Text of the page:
Thousands of Chinese residents took to the streets this past weekend to protest a proposed garbage incinerator in Boluo County, Guangdong. A total of 24 protestors were detained on Saturday.
With a growing consumerist population, China faces a mounting trash problem that’s further exacerbated by massive shipments of trash imported from other developed countries.
In hopes of turning the trash into renewable energy, the Chinese government has pushed a number of waste-to-energy projects, many of which have been protested by Chinese residents fearful of their toxic byproducts. The clash against Bolou County’s plans for a garbage incinerator plant is the latest such conflict.
The Boluo government says the proposed incinerator will generate power by burning 700 metric tons of waste of day and will be equipped with scrubbers to keep emitted pollutants to a minimum. Bolou County residents disenchanted by the country’s promises to safely and cleanly dispose of trash were not convinced.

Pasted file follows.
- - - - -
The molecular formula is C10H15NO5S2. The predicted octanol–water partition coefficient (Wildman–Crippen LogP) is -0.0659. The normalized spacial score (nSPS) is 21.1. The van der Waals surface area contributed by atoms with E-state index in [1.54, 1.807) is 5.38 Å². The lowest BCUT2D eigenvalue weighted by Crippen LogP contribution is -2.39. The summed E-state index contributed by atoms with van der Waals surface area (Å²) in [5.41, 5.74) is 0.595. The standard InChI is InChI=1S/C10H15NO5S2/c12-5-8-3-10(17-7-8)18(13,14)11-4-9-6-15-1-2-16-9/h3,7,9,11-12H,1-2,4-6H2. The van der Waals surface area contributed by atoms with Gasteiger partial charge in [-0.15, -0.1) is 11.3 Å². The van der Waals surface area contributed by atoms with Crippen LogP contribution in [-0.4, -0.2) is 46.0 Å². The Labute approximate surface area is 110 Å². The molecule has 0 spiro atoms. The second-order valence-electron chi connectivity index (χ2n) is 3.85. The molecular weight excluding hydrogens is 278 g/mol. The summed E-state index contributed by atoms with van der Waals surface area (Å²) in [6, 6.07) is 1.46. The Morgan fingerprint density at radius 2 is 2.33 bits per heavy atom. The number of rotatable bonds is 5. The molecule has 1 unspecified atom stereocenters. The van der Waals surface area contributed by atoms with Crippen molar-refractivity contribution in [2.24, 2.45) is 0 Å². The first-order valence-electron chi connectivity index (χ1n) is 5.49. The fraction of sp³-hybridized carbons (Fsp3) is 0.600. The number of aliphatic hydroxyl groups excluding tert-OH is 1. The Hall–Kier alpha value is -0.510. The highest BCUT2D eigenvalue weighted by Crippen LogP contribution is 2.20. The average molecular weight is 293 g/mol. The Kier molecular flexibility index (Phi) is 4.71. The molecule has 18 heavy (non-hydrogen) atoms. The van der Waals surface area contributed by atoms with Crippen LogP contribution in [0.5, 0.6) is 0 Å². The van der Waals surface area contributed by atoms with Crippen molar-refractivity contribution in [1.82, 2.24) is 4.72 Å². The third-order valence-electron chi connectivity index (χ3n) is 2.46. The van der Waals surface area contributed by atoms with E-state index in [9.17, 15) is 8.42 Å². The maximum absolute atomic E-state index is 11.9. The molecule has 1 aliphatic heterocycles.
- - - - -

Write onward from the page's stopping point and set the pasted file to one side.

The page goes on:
“Of course, the government would say it’s safe,” said one of the residents who helped write the public appeal to the New York Times. “But if the river here is polluted, then we’ll all be harmed, and there’s also the problem of air pollution from the dioxins.”
According to the Boluo government, about a thousand protestors took to the street on Saturday however, residents claim the number was at least 10,000.
Previously on Shanghaiist: Hangzhou halts waste plant construction following bloody protests
By Lucy Wang